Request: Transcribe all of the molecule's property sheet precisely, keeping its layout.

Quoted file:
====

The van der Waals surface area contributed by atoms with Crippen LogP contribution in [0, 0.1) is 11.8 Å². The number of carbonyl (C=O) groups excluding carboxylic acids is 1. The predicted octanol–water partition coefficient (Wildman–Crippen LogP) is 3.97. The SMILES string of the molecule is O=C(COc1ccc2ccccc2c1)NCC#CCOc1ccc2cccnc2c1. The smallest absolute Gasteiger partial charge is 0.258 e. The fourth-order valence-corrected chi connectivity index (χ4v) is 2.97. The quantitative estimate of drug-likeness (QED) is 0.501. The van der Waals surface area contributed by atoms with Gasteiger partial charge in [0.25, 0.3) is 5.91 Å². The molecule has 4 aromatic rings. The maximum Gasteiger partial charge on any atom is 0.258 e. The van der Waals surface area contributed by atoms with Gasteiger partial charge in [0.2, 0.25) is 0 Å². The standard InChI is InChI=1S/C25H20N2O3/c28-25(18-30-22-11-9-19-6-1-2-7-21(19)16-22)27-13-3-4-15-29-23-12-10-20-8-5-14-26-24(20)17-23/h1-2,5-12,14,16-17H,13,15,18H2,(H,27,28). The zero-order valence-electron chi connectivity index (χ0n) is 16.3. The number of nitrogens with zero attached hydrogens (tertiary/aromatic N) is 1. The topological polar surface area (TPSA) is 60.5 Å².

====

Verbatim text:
The van der Waals surface area contributed by atoms with Crippen LogP contribution in [0, 0.1) is 11.8 Å². The number of carbonyl (C=O) groups excluding carboxylic acids is 1. The predicted octanol–water partition coefficient (Wildman–Crippen LogP) is 3.97. The SMILES string of the molecule is O=C(COc1ccc2ccccc2c1)NCC#CCOc1ccc2cccnc2c1. The smallest absolute Gasteiger partial charge is 0.258 e. The fourth-order valence-corrected chi connectivity index (χ4v) is 2.97. The quantitative estimate of drug-likeness (QED) is 0.501. The van der Waals surface area contributed by atoms with Gasteiger partial charge in [0.25, 0.3) is 5.91 Å². The molecule has 4 aromatic rings. The maximum Gasteiger partial charge on any atom is 0.258 e. The van der Waals surface area contributed by atoms with Gasteiger partial charge in [0.2, 0.25) is 0 Å². The standard InChI is InChI=1S/C25H20N2O3/c28-25(18-30-22-11-9-19-6-1-2-7-21(19)16-22)27-13-3-4-15-29-23-12-10-20-8-5-14-26-24(20)17-23/h1-2,5-12,14,16-17H,13,15,18H2,(H,27,28). The zero-order valence-electron chi connectivity index (χ0n) is 16.3. The number of nitrogens with zero attached hydrogens (tertiary/aromatic N) is 1. The topological polar surface area (TPSA) is 60.5 Å².